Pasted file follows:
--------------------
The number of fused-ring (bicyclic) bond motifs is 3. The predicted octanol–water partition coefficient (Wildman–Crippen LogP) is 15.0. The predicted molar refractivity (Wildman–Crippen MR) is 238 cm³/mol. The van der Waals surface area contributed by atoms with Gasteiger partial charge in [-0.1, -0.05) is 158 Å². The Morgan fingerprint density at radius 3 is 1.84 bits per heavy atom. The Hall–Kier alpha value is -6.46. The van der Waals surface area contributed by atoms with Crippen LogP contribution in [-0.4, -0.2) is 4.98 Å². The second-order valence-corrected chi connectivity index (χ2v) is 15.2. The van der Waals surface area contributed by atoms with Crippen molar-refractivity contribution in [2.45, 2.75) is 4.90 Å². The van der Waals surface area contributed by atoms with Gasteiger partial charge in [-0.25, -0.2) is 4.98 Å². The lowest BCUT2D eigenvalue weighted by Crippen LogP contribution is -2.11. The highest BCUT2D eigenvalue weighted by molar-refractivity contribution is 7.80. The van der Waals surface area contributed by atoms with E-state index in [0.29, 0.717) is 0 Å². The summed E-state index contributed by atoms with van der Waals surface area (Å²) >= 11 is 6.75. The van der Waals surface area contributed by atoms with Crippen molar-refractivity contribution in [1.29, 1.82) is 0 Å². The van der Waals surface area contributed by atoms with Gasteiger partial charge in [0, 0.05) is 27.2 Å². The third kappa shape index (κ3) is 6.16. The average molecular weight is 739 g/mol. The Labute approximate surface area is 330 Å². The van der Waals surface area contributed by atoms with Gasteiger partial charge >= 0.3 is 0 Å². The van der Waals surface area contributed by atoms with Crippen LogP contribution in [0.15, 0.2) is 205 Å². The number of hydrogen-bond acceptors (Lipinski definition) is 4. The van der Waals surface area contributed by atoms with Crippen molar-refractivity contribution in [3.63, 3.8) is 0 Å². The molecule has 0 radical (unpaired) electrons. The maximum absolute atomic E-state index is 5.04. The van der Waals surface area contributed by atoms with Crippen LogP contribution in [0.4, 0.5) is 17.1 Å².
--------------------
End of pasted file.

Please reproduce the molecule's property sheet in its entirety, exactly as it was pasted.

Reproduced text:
The number of fused-ring (bicyclic) bond motifs is 3. The predicted octanol–water partition coefficient (Wildman–Crippen LogP) is 15.0. The predicted molar refractivity (Wildman–Crippen MR) is 238 cm³/mol. The van der Waals surface area contributed by atoms with Gasteiger partial charge in [-0.1, -0.05) is 158 Å². The Morgan fingerprint density at radius 3 is 1.84 bits per heavy atom. The Hall–Kier alpha value is -6.46. The van der Waals surface area contributed by atoms with Crippen LogP contribution in [-0.4, -0.2) is 4.98 Å². The second-order valence-corrected chi connectivity index (χ2v) is 15.2. The van der Waals surface area contributed by atoms with Crippen molar-refractivity contribution in [2.45, 2.75) is 4.90 Å². The van der Waals surface area contributed by atoms with Gasteiger partial charge in [-0.25, -0.2) is 4.98 Å². The lowest BCUT2D eigenvalue weighted by Crippen LogP contribution is -2.11. The highest BCUT2D eigenvalue weighted by molar-refractivity contribution is 7.80. The van der Waals surface area contributed by atoms with E-state index in [0.29, 0.717) is 0 Å². The summed E-state index contributed by atoms with van der Waals surface area (Å²) >= 11 is 6.75. The van der Waals surface area contributed by atoms with Crippen molar-refractivity contribution in [1.29, 1.82) is 0 Å². The van der Waals surface area contributed by atoms with Gasteiger partial charge in [0, 0.05) is 27.2 Å². The third kappa shape index (κ3) is 6.16. The average molecular weight is 739 g/mol. The Labute approximate surface area is 330 Å². The van der Waals surface area contributed by atoms with Gasteiger partial charge >= 0.3 is 0 Å². The van der Waals surface area contributed by atoms with Crippen LogP contribution in [0.15, 0.2) is 205 Å². The number of hydrogen-bond acceptors (Lipinski definition) is 4. The van der Waals surface area contributed by atoms with Crippen molar-refractivity contribution in [3.63, 3.8) is 0 Å². The molecule has 0 radical (unpaired) electrons. The maximum absolute atomic E-state index is 5.04. The van der Waals surface area contributed by atoms with Crippen LogP contribution in [0.4, 0.5) is 17.1 Å².